Like all humidifiers, the Evergreen Reptile Fogger must be used with distilled or RO (reverse osmosis) water to prevent mineral buildup from ruining the machinery. Filling the tank was not easy, as the instructions simply pointed to a valve on the bottom of the tank and indicated that is where you fill it. I thought this meant that I had to depress the valve in order to pour water inside. The result was a very slow filling process that involved a lot of wasted 99¢ water on the floor. I didn’t realize that the valve piece came off, so I was ready to drill a hole in the top for easier filling until I started doing research for this article and found a Youtube video by Impresa Products on how to fill this particular fogger. Later I found out that my husband had been doing it the right way all along. Boy, did I feel stupid. But I’m not the only one with this issue — lots of reviewers on Amazon experienced the same misunderstanding.
Another issue I encountered with the hose is that if it sags at all, condensation will collect on the folded inside of the tube and eventually create a puddle of water that blocks the fog until you adjust the hose and pour out the pooled water. The connection between the hose and humidifier unit is also fairly weak; in my experience it popped off easily and if it wasn’t secured tightly, fog would leak out around the connection, especially when the hose got blocked.
Once it was working correctly, it did a very good job of raising the ambient humidity inside the enclosure. Hermes appeared to like the the fog and would sit directly in the stream for extended periods of time. However after a couple weeks of use he did develop a minor infection in his right eye. We were able to resolve the issue after we stopped using the unit and went back to simply mixing water into his substrate for humidity, as well as administering Zoo Med Repti Turtle Eye Drops. We are not sure if the occurrence was coincidence or related.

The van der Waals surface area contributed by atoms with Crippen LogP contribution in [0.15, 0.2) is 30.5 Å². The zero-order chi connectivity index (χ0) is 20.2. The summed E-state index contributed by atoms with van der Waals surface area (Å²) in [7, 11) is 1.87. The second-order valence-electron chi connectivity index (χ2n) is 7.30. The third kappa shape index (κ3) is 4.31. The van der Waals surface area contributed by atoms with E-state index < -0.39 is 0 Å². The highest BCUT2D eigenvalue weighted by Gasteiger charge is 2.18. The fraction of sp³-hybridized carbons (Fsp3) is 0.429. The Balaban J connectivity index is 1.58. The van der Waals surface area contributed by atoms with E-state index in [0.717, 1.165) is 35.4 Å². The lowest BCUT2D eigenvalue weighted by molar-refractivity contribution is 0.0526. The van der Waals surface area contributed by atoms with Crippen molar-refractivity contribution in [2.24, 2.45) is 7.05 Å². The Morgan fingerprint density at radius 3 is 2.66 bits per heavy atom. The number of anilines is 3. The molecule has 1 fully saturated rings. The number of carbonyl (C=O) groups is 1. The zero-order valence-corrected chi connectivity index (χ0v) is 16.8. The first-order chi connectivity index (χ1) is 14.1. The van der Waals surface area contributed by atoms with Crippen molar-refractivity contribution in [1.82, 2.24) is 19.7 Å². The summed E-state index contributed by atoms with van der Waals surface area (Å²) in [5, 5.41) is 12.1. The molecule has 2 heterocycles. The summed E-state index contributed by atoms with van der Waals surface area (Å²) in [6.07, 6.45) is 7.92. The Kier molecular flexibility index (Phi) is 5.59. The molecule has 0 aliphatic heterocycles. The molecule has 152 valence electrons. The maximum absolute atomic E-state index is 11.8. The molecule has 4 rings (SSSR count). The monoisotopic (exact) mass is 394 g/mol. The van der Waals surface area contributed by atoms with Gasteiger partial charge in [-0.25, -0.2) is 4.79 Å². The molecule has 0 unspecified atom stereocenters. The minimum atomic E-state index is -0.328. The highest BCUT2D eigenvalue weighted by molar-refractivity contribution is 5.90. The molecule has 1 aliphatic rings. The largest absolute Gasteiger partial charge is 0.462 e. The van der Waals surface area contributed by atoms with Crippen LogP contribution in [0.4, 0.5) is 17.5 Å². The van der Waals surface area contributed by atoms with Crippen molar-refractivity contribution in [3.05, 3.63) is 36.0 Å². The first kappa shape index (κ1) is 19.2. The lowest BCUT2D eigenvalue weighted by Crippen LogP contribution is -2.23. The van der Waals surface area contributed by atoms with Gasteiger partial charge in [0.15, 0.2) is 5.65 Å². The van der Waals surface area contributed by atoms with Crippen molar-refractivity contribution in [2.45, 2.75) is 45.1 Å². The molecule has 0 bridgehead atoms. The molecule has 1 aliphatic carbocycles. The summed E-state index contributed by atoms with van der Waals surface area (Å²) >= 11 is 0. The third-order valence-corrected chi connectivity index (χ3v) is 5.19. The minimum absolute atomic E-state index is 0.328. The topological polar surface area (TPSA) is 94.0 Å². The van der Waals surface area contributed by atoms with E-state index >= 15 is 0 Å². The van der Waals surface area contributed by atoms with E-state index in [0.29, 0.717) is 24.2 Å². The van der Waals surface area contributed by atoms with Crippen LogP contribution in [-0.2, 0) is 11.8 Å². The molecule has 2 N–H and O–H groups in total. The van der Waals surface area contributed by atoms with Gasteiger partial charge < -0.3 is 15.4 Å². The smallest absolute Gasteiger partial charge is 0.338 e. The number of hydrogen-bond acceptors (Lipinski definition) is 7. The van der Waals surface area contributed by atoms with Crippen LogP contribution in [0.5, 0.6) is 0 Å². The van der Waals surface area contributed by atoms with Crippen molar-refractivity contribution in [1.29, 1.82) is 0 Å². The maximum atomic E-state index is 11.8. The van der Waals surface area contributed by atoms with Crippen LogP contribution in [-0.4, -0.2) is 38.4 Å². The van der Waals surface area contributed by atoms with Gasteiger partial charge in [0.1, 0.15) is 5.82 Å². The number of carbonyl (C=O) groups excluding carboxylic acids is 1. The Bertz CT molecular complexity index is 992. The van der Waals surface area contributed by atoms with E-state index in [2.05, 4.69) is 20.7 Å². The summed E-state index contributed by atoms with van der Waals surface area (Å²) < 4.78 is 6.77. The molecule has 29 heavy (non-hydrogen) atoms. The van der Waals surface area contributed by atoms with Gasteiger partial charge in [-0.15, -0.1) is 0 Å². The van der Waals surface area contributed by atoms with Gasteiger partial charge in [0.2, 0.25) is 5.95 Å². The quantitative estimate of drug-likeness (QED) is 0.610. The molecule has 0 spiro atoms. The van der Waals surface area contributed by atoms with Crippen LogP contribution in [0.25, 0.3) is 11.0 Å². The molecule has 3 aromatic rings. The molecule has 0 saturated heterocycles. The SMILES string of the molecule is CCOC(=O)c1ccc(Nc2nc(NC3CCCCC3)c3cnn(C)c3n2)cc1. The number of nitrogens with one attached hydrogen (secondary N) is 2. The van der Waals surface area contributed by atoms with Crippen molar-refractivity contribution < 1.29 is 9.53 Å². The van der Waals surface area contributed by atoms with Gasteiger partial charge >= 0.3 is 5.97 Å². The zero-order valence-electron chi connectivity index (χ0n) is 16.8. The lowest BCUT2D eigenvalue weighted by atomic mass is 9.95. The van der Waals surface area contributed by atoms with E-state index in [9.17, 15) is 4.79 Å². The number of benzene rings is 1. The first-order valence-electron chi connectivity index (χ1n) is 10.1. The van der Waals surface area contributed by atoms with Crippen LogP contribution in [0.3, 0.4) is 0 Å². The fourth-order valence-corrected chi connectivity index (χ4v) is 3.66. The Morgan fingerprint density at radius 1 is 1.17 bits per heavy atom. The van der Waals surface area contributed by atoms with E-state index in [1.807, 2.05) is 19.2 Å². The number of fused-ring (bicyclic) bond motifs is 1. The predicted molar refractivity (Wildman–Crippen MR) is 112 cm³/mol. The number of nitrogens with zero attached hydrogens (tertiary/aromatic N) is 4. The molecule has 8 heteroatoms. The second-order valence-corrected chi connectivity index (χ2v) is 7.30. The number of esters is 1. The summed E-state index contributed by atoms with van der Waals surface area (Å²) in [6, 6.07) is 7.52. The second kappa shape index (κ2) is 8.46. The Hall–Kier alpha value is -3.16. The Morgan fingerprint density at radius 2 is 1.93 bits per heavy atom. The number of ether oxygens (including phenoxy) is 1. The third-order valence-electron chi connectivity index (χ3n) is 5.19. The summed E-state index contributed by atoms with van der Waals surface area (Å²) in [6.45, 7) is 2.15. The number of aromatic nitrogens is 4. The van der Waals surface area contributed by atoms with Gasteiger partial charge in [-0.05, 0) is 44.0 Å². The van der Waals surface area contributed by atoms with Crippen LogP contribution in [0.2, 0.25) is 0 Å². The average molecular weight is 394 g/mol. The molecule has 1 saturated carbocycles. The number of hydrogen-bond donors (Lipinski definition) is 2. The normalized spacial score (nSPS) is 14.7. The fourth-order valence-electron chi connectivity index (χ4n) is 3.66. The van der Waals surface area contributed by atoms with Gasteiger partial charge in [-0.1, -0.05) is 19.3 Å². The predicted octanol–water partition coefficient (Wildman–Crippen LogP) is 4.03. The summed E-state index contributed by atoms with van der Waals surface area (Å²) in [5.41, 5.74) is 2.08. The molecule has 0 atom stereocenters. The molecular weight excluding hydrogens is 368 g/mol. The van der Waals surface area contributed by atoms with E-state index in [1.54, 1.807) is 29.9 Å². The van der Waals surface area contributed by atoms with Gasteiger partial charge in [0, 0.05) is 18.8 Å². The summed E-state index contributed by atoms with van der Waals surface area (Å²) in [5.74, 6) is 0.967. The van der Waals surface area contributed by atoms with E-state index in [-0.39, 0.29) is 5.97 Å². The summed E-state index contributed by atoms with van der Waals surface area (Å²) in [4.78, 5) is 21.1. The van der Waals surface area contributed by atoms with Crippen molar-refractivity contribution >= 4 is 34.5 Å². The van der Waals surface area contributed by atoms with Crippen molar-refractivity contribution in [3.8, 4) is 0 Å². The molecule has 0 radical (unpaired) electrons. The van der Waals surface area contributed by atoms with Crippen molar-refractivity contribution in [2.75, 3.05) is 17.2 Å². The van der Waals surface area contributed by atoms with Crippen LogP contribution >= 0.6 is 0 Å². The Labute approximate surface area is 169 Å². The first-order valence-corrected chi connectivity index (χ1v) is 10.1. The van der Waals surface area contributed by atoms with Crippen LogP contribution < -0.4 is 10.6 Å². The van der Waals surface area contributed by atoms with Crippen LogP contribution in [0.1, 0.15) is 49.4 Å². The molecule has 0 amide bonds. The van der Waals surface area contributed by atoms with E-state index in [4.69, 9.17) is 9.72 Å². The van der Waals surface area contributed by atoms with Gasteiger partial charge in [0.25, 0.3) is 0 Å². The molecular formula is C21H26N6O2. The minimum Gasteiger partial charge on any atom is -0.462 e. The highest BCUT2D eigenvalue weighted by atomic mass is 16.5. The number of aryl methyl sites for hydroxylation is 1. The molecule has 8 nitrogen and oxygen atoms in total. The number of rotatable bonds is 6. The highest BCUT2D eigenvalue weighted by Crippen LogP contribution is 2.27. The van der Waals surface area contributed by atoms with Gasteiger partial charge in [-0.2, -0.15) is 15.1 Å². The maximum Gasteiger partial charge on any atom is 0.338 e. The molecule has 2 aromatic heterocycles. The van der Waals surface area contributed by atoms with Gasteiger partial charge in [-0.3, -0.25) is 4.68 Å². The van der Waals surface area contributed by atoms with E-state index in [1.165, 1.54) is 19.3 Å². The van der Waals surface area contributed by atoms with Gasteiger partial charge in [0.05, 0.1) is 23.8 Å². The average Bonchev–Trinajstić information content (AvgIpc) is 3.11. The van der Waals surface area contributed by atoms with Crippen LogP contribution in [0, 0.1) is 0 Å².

Things I Liked About the Evergreen Reptile Fogger
- Efficient; can go for a while even on full blast with a full tank
- Super quiet
- The output range permitted by the dial is super handy
- Hermes seemed to like it
- Sleek design; more or less attractive
- Product description recommends: “Always consult an expert regarding your particular species before using a humidifier.”
Things I Didn't Like About the Evergreen Reptile Fogger
- Expensive — for such a simple device I would value it at about $40, not $60. For that price I expect some kind of automation feature. I can get a comparable human humidifer (although hoseless) from my local grocery store for $25-$35.
- The instructions did not explain specifically how to fill the tank, which is an oversight that creates a lot of unnecessary customer frustration.
- Filling from the bottom is still not very easy — it would be better to fill from the top because then users can set the unit down while filling, helping reduce the risk of spilling.
- Hose has a loose connection to the humidifier, pops off easily
- Suction cups are more hindrance than help